9.) Overhead Wire Tangles:  There are quite a few proposals in the TEP for expanding the trolley bus system. In proceeding with more electrification, great care should be taken to avoid tangling too much overhead wiring at any one location. Concentrations of overhead wire are unsightly. More importantly, they slow down service, cause operating problems and increase maintenance costs.


10.)    The Importance of Muni:   The backbone of San Francisco’s transportation system is Muni, not bicycling. For that reason 99% or more of the transportation money available to the SFMTA should be spent on Muni. Moreover, it is critically important that improvements designed to encourage more bicycle use be arranged and located so as NOT interfere with or make Muni rail and bus operations less safe.  In this context it bears repeating that Muni is the one non-automotive system capable of serving everyone at all times in all kinds of weather in all parts of the city.

     11.)  Muni's Special Role in Times of Crisis:   The TEP fails to address or respond to the natural and man-caused disasters that could place special demands on San Francisco’s public transit system.

It is hoped that these 11 comments will help improve the Muni for the benefit of all riders and would-be riders.


18 Ways of Improving Muni 

The following 18 Muni Improvement proposals are divided into six categories: Management, Maintenance, Capital Improvements, Operations, Traffic Management and Coordination:

1.)  Management 1:  Every member of the SFMTA Board must be committed to optimizing Muni's existing 75-line operation.

2.)  Management 2The second and third tier SFMTA managers reporting to the Director of Transportation must be both qualified and dedicated.

3.)  Maintenance 1Create a dedicated reserve fund sufficient to replace worn out transit vehicles and other equipment on a timely basis.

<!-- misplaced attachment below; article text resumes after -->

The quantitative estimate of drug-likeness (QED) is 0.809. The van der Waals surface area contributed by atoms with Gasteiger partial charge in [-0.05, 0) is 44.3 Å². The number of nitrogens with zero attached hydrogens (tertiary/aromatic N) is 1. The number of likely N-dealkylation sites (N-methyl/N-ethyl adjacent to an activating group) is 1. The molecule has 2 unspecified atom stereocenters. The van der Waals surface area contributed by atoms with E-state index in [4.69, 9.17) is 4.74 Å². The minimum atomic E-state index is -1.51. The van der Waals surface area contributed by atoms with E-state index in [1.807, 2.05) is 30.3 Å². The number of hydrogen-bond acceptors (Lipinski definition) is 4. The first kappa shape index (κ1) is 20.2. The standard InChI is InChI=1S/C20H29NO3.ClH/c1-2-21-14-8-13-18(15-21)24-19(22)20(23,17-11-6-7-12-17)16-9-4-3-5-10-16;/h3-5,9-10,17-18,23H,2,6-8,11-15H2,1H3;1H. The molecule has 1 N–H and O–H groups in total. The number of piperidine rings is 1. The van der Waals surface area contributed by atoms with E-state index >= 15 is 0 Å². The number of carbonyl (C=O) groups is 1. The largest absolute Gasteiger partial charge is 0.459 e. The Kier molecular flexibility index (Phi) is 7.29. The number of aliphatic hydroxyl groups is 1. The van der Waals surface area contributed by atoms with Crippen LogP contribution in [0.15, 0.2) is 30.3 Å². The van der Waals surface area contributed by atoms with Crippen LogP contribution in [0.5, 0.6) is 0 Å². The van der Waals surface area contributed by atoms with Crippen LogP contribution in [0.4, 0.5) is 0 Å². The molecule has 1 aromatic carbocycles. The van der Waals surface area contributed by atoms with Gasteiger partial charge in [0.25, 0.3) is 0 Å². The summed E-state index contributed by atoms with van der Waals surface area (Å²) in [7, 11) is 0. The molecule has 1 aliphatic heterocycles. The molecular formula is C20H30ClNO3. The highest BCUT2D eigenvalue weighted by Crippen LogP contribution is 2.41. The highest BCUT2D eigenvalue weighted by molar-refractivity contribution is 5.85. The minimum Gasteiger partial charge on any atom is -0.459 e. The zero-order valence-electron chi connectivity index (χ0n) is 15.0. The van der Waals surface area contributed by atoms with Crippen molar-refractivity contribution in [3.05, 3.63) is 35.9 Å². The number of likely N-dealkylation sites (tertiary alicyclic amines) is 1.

4.)  Maintenance 2:  Each year, include in the SFMTA budget an amount sufficient to maintain all Muni vehicles in a State of Good Repair at all times. 

5.)  Capital Improvement 1:  Before promoting a capital improvement idea, determine both its cost- effectiveness and its effect on Muni’s annual operating and maintenance budget.  Publish these figures. 

6.)  Capital Improvement 2:  Before adopting a capital improvement idea, conduct and publish a bona fide Alternative Analysis inclusive of all potentially viable alternatives.  Publish this analysis.

7.) Capital Improvement 3:  Return the peak-period carrying capacity of the Market Street subway to the level at which it was designed to operate.  That would double today's capacity.

8.)  Capital Improvement 4:   Take the steps necessary to provide effective K and M line service between West Portal Avenue and the medians of Junipero Serra and 19th Avenue.  

9.)  Capital Improvement 5:  To facilitate better Muni bus service, use bulb-out stops where possible.

10.)  Operations 1 To help maintain regular service and respond to driver problems, deploy at least 50 line supervisors. 

11.)  Operations 2:  Charge a carefully-selected and dedicated in-house task force with an 18-month assignment of identifying and where possible eliminating the obstacles that prevent optimal service along Muni’s 75 existing bus and rail lines.  This program should be phased to:

          o  address the worst problems first,

          o  include appropriate outreach,

          o  lead directly to near-term operational changes.                            

12.)  Operations 3:  Publish and make available to all riders a one-page schedule showing Muni line frequencies throughout the day.

13.)  Operations 4:  Charge a carefully-selected and dedicated in-house team with making all Muni transfers as convenient for riders as possible.  This program should be completed in six months and should lead directly to near-term operational changes.

 14.)  Operations 5On flat ground along moderately patronized line sections, look for opportunities to increasing stop spacing.  Closer spacing should be maintained where and as necessary to serve hilly areas, facilitate bus-to-bus and bus-to-rail transfers and accommodate the elderly, disabled and others with walking difficulties.   

15.)  Traffic Management 1:  Change state and local traffic laws as required to give buses pulling away from stops the right-of-way.